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Government will deselect Conservative MPs who vote to block no-deal Brexit

The government has told Conservative MPs they will be kicked out of the party if they vote with the opposition to block a no-deal Brexit.

A senior source in the whips office said MPs "will have the whip withdrawn and will not stand as Conservative candidates in an election" if they fail to vote with the government when MPs return to Parliament on Tuesday.

The announcement comes after Boris Johnson met with government whips and senior Number 10 staff at his country retreat Chequers on Sunday afternoon and agreed the plan.

"The whips are telling Conservative MPs today a very simple message - if they fail to vote with the government on Tuesday they will be destroying the government’s negotiating position and handing control of Parliament to Jeremy Corbyn," the senior government source said.

The source continued: "Any Conservative MP who does this will have the whip withdrawn and will not stand as Conservative candidates in an election.

"There is a chance of a deal on October 17 only because Brussels realises the prime minister is totally committed to leaving on October 31.

"All MPs face a simple choice on Tuesday: to vote with the government and preserve the chance of a deal or vote with Corbyn and destroy any chance of a deal."

Explaining the deselection policy on behalf of the government was former chief whip Gavin Williamson, who told ITV News: "It is about making sure that the prime minister is in the best possible position to go to Europe and get the best deal from Europe.

"Everyone of those members of the conservative party needs to be rallying behind the prime minister, it's what's expected."

He added: "It's a three-line whip, it's perfectly acceptable on something as important as this, to make sure that all Conservative members of Parliament are backing the prime minister."

A senior Number 10 source told ITV News: "If we don't deliver Brexit, there will be no Tory Party - stopping it happen is insane."

A group of anti-no deal Tory rebels, which includes the former Chancellor Philip Hammond, told ITV News it was "sheer hypocrisy".

"Almost a quarter of the current cabinet have voted against the party whip," they said.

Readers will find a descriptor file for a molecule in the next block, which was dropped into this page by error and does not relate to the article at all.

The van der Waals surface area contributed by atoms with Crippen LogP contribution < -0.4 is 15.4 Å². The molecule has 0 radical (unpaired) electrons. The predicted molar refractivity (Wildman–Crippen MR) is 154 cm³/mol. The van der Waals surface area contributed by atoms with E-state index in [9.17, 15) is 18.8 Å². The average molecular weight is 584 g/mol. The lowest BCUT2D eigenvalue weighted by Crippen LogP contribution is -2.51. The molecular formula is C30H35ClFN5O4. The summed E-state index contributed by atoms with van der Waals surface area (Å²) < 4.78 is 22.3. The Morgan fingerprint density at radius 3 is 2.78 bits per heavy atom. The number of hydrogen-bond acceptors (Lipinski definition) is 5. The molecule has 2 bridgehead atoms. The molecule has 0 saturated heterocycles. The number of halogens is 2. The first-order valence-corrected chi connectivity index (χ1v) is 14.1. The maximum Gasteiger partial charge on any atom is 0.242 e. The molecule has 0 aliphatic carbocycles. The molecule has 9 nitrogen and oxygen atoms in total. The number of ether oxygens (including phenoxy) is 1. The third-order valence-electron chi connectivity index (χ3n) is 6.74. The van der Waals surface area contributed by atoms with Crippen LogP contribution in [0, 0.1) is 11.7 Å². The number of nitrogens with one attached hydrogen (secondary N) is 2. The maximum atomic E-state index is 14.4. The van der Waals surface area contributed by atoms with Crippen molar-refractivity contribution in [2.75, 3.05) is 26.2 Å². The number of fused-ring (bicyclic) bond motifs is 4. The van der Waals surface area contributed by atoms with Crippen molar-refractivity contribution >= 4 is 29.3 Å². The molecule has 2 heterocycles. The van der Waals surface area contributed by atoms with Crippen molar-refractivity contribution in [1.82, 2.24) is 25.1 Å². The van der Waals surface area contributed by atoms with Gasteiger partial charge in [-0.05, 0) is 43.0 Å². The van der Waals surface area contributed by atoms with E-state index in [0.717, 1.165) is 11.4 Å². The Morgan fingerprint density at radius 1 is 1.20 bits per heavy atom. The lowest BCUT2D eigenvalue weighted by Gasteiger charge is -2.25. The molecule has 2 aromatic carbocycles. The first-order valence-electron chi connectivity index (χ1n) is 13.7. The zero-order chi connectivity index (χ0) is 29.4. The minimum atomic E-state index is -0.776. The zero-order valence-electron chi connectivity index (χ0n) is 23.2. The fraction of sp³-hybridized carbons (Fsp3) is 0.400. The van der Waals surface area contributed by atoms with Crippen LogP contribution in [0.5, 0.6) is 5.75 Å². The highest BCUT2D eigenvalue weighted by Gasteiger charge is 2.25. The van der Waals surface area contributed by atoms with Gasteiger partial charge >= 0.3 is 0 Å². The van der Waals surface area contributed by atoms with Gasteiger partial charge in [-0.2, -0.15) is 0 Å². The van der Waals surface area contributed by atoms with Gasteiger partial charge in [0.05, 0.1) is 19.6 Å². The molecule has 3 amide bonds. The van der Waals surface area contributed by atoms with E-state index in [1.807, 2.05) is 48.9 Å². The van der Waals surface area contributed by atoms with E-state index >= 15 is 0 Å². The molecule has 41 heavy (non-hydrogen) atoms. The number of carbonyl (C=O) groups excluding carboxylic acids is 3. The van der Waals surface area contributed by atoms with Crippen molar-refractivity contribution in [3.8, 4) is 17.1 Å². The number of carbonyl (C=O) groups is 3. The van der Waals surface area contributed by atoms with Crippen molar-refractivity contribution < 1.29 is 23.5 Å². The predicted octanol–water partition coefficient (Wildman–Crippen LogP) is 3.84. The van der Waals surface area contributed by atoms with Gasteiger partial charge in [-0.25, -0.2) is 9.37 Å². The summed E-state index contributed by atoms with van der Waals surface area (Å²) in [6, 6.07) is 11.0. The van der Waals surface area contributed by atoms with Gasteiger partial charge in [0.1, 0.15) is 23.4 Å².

"But this is about national interest, and we've moved beyond the point where threats will persuade people to abandon their principles," they added.

Ex-Chancellor Philip Hammond has refused the one on one meeting with Boris Johnson. Credit: PA

Downing Street has also announced it has cancelled planned meetings on Monday between Mr Johnson and a number of so-called Tory rebels due to "diary pressures".

The PM instead only invited Mr Hammond for a one-to-one meeting, but ITV News has been told the former chancellor has declined the invitation.

The purpose of the meeting had been to attempt to dissuade them from voting for legislation compelling him to seek a Brexit delay.

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But a source close to the group said: "Aside from being deeply discourteous, today's behaviour shows this is not a government interested in compromise.

"These MPs want proof that there is a genuine and sincere attempt to get a deal. The fact that the prime minister isn't even prepared to meet them suggests there isn't."

Tory MP David Gauke is considering voting against the government on Tuesday. Credit: PA

One Tory MP considering voting against the government is former Justice Secretary David Gauke, who the PM was meant to meet on Tuesday.

He told Sky News before this announcement: "Sometimes there is a point where... you have to judge between your own personal interests and the national interest. And the national interest has to come first."

"But, I hope it doesn't come to that, and I hope cooler and calmer heads will look at this and think that trying to split the Conservative Party in this way is not a sensible way forward for the Conservative Party, or indeed for the country," he added.

Asked if the move was hypocritical, a Number 10 source said this is a "different situation - this is a existential crisis for the Tory party."